Malone was arrested on Aug. 9 and indicted by a grand jury on charges of conspiracy to possess with the intent to distribute large quantities of heroin and cocaine as well as carrying a firearm during a drug-trafficking offense. Malone has pleaded not guilty to all charges and faces a mandatory prison sentence of at least 15 years.
Prosecutors say he will face additional charges in the near future.
Malone’s argument for pretrial release hinged on 12 letters from friends and family highlighting the “community support” and respect he engendered while building D.C. Assault into one of the nation’s most prominent youth basketball programs. It included letters from Dalonte Hill, an assistant coach for the Maryland men’s basketball team, and former Duke basketball star Nolan Smith, Malone’s stepson.
Huvelle expressed doubts in court last month about whether Malone could be adequately supervised by pretrial services if released to his family. Malone’s attorney, Billy Martin, said his client would be willing to pay for a private security service that would provide 24-hour surveillance.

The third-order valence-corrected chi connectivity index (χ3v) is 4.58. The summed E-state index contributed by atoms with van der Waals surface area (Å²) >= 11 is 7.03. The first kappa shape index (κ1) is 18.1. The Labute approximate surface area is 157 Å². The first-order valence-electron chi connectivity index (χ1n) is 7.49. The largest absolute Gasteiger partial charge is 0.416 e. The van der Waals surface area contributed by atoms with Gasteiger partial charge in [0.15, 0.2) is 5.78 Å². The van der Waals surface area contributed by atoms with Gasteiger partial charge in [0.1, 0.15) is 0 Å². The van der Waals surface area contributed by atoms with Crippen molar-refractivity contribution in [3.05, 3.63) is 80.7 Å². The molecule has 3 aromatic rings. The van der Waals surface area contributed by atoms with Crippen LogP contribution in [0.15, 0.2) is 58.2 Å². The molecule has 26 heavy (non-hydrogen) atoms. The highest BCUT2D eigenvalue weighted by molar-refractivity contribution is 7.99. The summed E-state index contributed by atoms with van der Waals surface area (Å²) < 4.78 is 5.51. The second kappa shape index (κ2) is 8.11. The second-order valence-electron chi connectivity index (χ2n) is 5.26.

But in a 23-page opposition motion filed Monday in U.S. District Court, the U.S. attorney’s office equated such an arrangement to a “private jail” and wrote, “Malone’s drug dealing activities have been extensive and long-standing, contrary to the picture of him as portrayed in letters from his friends and his family.”
The motion laid out new details about the case, describing testimony from another DEA investigation that suggests Malone was part of a network of drug traffickers along the East Coast who received “hundreds and hundreds of kilograms” of narcotics on a monthly basis from the same supplier since at least 2009.
In court proceedings Wednesday, assistant U.S. attorney Stephen Gripkey said Malone’s role in D.C. Assault was used as a disguise for his drug-trafficking activities. A wiretap on two of Malone’s phones revealed he used basketball apparel such as shoe brands and uniform sizes as code words for narcotics and money under aliases such as “White Boy” and “Daddy.”
During a search of Malone’s Upper Marlboro home on Aug. 9, police recovered one kilogram of cocaine, 84 grams of heroin, one .44-caliber semiautomatic handgun and paraphernalia associated with the distribution of controlled substances. They also seized one kilogram of cocaine and $20,000 in cash from co-defendant Stephen Williams after he emerged from Malone’s home that day.
But prosecutors revealed in their motion that police also seized approximately 508 grams of cocaine from co-defendant Derico Williams during a traffic stop after he met with Malone at Malone’s home on June 13.